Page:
Friday, May 13, 2011


I'm sure most of you remember the years when the internet was first getting started. I still remember my first Yahoo! Mail account and the old version of Hotmail. I can recall the droning of dialup as you would connect to the WorldWideWeb and slowly wind your way through Netscape (the preferred choice of web browsing for a short time, at least in my neck of the woods).

Now things move at the speed of light. I can watch just about anything on the Internet. I don't need television anymore or the local news channels. The news, weather, and current events are at my fingertips. These strange occurrences that make couch lounging take on a whole new meaning go beyond the simple extended pleasures of the Internet.

Land lines are almost non-existent and good luck finding a phone booth. Everyone has cell phones and if you don't have one a pre-paid version is available for $30 or less at the local Wal-Mart. Laptops are the new way to use computers. We need instantaneous pleasure for our fingertips. Real letters and cards, gasp! Who has ever heard of such things?

Physical writing is sooo overrated. I mean when have you, an author, written an entire book by hand I ask. I take notes by hand, copy character outlines in the fine cursive I learned from Mrs. Mullins in the 3rd grade (FYI: her neck was covered in moles and we used to call her Mole-ins. I know, not nice).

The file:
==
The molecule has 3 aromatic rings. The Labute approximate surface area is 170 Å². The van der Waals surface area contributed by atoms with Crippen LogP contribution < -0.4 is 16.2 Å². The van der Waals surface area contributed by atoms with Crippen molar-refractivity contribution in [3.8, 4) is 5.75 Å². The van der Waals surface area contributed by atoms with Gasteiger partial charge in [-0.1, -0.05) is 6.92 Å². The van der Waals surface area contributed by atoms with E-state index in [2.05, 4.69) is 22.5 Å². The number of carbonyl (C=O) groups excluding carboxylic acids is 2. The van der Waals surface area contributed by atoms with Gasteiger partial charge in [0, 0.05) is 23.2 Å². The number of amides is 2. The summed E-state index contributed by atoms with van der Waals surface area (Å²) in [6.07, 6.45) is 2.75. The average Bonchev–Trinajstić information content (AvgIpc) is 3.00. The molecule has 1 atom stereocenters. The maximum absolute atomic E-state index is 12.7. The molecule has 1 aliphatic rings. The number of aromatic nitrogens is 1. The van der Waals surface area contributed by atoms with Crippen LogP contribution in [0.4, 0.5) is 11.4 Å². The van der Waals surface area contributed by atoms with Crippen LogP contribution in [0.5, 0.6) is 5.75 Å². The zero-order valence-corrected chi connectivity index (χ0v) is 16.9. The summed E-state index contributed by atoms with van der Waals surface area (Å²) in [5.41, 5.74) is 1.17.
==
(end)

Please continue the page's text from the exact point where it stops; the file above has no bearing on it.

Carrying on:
The idea that you could communicate with editors, agents, and authors without having to be invited to some special dinner or visit New York has all but disappeared. Thank you Twitter! Not to say I don't appreciate this new twist to events. I am having more fun then I would have if I had been more serious about writing 10 years ago.

Bottom line: The depravity of this posts exists in my personal amazement of how far technology and worldwide communication has evolved in 10 years. I am thankful for it and at the same time mystified. The changes we see now will only be eclipsed in the next 5 years, with new websites and inventions to take our imaginations and relationships beyond their current sphere. We may not be transporting ourselves in hover cars or time traveling in Deloreans, but we are engaging with others in ways that no one would have imagined in the days of horse drawn buggy.

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